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Everybody knows the path to rock glory is not an easy one. It takes talent (sometimes), years of hard work, determination, and more than a little bit of luck. But for some, there was even more to it than that. Some stars had to overcome years of poverty in addition to everything else. Here are just a few of them.
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Admittedly, I'm using the term "superstar" loosely in this case. But don't forget, there was a time when Coolio was just about the biggest name in rap music. Remember "Gangsta's Paradise"? That song was huge! It earned him a Grammy and, more awesomely, a Weird Al Yankovic parody.
But Coolio's road to fame wasn't without its setbacks. Coolio's childhood was unstable to the point that he didn't even learn to read until age 12. After spending his formative years in and out of trouble and associating with Los Angeles area gangs, Coolio became a regular on the KDAY radio station in LA and recorded an early rap single called "Watcha Gonna Do." A decent start, to be sure. But things quickly went off track when Coolio found himself on the business end of a crack cocaine addiction.
This is where the story would end for most artists. But after years of addiction, poverty and homelessness, Coolio managed to turn it around. After a brief stint in rehab, he took a job fighting fires with the California Department of Forestry. The experience was just what he needed to keep from returning to the streets that led him down the wrong path in the first place. By the early 90's, his career was back on track.
4. Jimi Hendrix
Jimi Hendrix' upbringing was rife with neglect and poverty. He was born in Seattle on November 27, 1942 while his father was stationed at a military base in Oklahoma. Upon his release from the military, Jimi's father, Al, took to the task of raising his young son, albeit not very well. According to author Charles Cross, who penned the Hendrix biography "Room Full of Mirrors," Al Hendrix was abusive and neglectful, going so far as to place several of Jimi's siblings in foster homes. When the elder Hendrix had trouble finding employment after leaving the military, the family fell on financial hardship. Jimi and his brother often resorted to stealing from local grocery stores just to eat.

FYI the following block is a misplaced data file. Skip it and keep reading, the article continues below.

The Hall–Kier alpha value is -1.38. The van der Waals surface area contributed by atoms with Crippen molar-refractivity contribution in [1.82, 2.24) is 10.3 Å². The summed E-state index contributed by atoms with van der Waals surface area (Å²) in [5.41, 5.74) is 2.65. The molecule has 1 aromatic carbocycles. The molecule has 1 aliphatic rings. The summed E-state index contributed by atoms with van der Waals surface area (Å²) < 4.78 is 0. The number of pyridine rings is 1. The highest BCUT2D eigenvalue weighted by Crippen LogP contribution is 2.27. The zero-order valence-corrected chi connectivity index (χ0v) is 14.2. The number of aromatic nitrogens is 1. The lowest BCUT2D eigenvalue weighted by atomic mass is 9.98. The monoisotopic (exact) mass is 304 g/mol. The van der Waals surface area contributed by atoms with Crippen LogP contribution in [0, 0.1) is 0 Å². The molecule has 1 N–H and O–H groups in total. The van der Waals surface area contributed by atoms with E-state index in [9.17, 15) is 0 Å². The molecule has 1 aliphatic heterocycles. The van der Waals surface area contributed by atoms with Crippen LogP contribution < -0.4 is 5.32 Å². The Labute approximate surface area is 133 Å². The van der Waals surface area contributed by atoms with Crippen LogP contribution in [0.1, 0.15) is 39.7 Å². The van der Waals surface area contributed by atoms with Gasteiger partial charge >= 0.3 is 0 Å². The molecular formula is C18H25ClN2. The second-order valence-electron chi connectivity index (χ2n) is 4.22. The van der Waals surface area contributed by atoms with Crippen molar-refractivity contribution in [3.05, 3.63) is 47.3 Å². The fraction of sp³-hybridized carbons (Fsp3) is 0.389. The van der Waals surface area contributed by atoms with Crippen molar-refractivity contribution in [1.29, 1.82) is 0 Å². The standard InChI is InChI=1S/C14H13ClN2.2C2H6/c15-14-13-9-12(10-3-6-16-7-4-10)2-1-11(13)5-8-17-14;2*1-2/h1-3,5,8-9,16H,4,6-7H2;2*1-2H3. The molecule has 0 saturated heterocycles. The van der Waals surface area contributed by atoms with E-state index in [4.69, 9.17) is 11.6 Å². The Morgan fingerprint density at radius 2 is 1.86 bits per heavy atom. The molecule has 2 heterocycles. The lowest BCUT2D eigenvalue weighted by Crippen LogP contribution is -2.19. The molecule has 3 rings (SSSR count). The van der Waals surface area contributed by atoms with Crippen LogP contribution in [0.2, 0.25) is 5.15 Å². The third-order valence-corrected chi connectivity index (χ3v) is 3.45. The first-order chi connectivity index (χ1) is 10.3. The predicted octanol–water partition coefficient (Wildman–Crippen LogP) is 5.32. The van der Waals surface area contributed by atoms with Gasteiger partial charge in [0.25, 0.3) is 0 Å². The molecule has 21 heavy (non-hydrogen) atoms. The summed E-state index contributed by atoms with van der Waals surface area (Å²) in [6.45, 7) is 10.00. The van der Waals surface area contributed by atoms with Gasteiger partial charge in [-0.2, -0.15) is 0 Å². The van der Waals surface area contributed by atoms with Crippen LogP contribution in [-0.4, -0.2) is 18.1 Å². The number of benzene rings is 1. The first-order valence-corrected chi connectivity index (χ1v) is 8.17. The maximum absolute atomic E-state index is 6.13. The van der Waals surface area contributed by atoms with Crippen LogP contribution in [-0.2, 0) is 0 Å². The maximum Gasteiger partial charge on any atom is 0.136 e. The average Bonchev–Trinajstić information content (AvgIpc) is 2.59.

When Jimi finally acquired an actual guitar at the age of 15, it took the place of the broomstick and one string ukelele he had been playing with up to that point. He took playing tips and advice from wherever he could find it. But honing his guitar skills didn't keep Hendrix out of trouble. After falling into legal trouble, he was given the choice of spending two years in prison or joining the Army. He opted for the latter.
It's still the subject of debate as to how and why it happened, but Hendrix was discharged from the Army after serving only one year. He gave varying accounts ranging from a medical discharge due to a broken ankle to, my personal favorite, convincing his superiors that he was a homosexual. Whatever the case, military life was over and Hendrix began pursuing music full time. After several minor gigs and stints with Little Richard, The Isley Brothers, and Ike and Tina Turner; he formed The Jimi Hendrix Experience in 1966. Not a bad place to end up for a poor kid from Seattle.
3. Ringo Starr
Ringo Starr, having the job as drummer for the most famous band ever sort of just fall into his lap, is quite possibly the luckiest man in rock history. And you know what? Given his upbringing, he deserves every bit of luck that ever came his way.
He was born in 1936 to parents who scraped by working at a bakery. The family lived in a six-room terrace house in a poor, working class area of Liverpool known as the Dingle. As rough as a start as that was, things got worse when his father left the family when Ringo was just three years old. His mother moved them to an even cheaper housing setup where he stayed until the gig with The Beatles came along. That's a lot of years.